Reviewing Limb Cellulitis: Management Key to Good Outcome

According to a new Canadian study, cellulitis--a diffuse bacterial infection of the skin and associated tissues--is common in horses, particularly Thoroughbreds, but is rarely life threatening if managed appropriately.

"Despite being a common affliction in horses, little evidence is available regarding the cause, predisposing factors, or ideal diagnostic or treatment strategies," said co-author Luis Arroyo, DVM, DVSc, from the Ontario Veterinary College in Canada. "This retrospective study was designed in an attempt to obtain more information about limb cellulitis."

Between 1994 and 2005, 63 horses were treated for limb cellulitis. Hind limbs were affected more often than forelimbs, and Thoroughbreds were significantly over-represented compared to any other breed.

"Blunt trauma, surgery, and injections on the affected limb were thought to be the underlying cases in some cases; however, in almost half of our cases, no possible cause was identified," explained Arroyo.

All horses included in the study were treated with broad-spectrum antimicrobials and non-steroidal anti-inflammatory drugs. The overall survival rate was 89% at the time of discharge.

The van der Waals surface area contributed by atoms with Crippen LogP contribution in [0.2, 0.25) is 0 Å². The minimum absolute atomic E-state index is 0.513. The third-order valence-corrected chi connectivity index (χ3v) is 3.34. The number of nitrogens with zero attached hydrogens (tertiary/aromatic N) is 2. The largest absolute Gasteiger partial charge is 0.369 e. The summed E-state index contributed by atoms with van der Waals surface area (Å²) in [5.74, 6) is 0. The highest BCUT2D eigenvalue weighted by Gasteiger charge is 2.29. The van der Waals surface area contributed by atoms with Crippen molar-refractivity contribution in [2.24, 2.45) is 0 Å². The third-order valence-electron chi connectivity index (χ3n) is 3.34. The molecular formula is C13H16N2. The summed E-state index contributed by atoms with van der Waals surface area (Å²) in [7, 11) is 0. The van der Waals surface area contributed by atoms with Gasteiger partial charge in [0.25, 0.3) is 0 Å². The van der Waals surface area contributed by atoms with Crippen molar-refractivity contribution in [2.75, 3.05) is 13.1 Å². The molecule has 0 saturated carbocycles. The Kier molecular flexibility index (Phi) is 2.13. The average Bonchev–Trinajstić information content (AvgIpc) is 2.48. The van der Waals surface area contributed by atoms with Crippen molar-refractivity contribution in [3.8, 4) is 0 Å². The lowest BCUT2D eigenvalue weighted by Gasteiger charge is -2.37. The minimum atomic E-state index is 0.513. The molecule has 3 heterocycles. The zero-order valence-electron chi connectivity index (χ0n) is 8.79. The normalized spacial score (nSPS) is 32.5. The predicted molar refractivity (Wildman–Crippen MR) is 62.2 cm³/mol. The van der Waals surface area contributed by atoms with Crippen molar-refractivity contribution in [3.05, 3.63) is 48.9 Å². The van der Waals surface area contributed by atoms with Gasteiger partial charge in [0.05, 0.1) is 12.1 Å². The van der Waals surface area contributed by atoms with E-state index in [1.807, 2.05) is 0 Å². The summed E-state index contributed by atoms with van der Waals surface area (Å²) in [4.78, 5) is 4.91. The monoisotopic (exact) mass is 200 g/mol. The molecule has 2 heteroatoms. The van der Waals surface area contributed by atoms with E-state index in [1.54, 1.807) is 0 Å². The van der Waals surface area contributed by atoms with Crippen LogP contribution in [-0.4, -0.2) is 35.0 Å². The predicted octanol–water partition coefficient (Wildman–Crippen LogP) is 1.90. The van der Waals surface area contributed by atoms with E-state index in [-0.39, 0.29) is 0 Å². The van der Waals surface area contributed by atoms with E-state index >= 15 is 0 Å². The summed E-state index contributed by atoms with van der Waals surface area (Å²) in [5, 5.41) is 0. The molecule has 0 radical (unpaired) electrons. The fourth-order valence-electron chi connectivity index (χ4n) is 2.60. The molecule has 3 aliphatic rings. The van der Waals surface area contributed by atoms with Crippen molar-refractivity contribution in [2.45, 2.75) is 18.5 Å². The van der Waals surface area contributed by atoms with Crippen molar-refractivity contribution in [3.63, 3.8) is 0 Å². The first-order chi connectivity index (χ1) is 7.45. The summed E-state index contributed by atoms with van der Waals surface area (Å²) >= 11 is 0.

"This study also found that ultrasonography of the affected limb could assist in identifying areas of the limb where a surgical drain might be placed to expedite the healing process," said Arroyo. "In our study, this technique was used successfully in 14 horses."

Seven horses were euthanized due to cellulitis-associated complications, with the development of laminitis in the contralateral limb the most common reason for humane euthanasia.

The study, "Retrospective study of the clinical features of limb cellulitis in 63 horses" was published in February 2008 in the journal Veterinary Record. Contributing authors were Catherine Fjordbakk and Joanne Hewson.

About the Author

Stacey Oke, DVM, MSc

Stacey Oke, MSc, DVM, is a practicing veterinarian and freelance medical writer and editor. She is interested in both large and small animals, as well as complementary and alternative medicine. Since 2005, she's worked as a research consultant for nutritional supplement companies, assisted physicians and veterinarians in publishing research articles and textbooks, and written for a number of educational magazines and websites.

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